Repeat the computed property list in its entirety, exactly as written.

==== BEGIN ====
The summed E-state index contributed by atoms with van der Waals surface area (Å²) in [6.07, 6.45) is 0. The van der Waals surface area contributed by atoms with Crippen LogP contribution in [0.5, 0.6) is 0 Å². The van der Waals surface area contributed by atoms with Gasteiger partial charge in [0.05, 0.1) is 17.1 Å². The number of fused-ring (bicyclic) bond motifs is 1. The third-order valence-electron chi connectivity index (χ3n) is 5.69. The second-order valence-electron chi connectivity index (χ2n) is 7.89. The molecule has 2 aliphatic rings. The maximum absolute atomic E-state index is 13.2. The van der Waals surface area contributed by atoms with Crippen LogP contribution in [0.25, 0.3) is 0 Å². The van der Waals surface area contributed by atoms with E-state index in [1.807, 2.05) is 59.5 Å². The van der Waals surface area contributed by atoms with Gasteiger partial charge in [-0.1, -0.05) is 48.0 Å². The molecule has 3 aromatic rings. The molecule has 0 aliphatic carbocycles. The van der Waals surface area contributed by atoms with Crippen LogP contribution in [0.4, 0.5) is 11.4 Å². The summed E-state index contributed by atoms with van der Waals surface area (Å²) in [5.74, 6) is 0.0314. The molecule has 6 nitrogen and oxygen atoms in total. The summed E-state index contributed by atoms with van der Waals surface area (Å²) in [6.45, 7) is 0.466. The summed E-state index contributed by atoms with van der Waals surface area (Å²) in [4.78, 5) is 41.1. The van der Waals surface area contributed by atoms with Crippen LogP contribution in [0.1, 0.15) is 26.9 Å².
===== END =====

The summed E-state index contributed by atoms with van der Waals surface area (Å²) in [6.07, 6.45) is 0. The van der Waals surface area contributed by atoms with Crippen LogP contribution in [0.5, 0.6) is 0 Å². The van der Waals surface area contributed by atoms with Gasteiger partial charge in [0.05, 0.1) is 17.1 Å². The number of fused-ring (bicyclic) bond motifs is 1. The third-order valence-electron chi connectivity index (χ3n) is 5.69. The second-order valence-electron chi connectivity index (χ2n) is 7.89. The molecule has 2 aliphatic rings. The maximum absolute atomic E-state index is 13.2. The van der Waals surface area contributed by atoms with Crippen LogP contribution in [0.25, 0.3) is 0 Å². The van der Waals surface area contributed by atoms with E-state index in [1.807, 2.05) is 59.5 Å². The van der Waals surface area contributed by atoms with Gasteiger partial charge in [-0.1, -0.05) is 48.0 Å². The molecule has 3 aromatic rings. The molecule has 0 aliphatic carbocycles. The van der Waals surface area contributed by atoms with Crippen LogP contribution in [0.4, 0.5) is 11.4 Å². The summed E-state index contributed by atoms with van der Waals surface area (Å²) in [5.74, 6) is 0.0314. The molecule has 6 nitrogen and oxygen atoms in total. The summed E-state index contributed by atoms with van der Waals surface area (Å²) in [6.45, 7) is 0.466. The summed E-state index contributed by atoms with van der Waals surface area (Å²) in [4.78, 5) is 41.1. The van der Waals surface area contributed by atoms with Crippen LogP contribution in [0.1, 0.15) is 26.9 Å².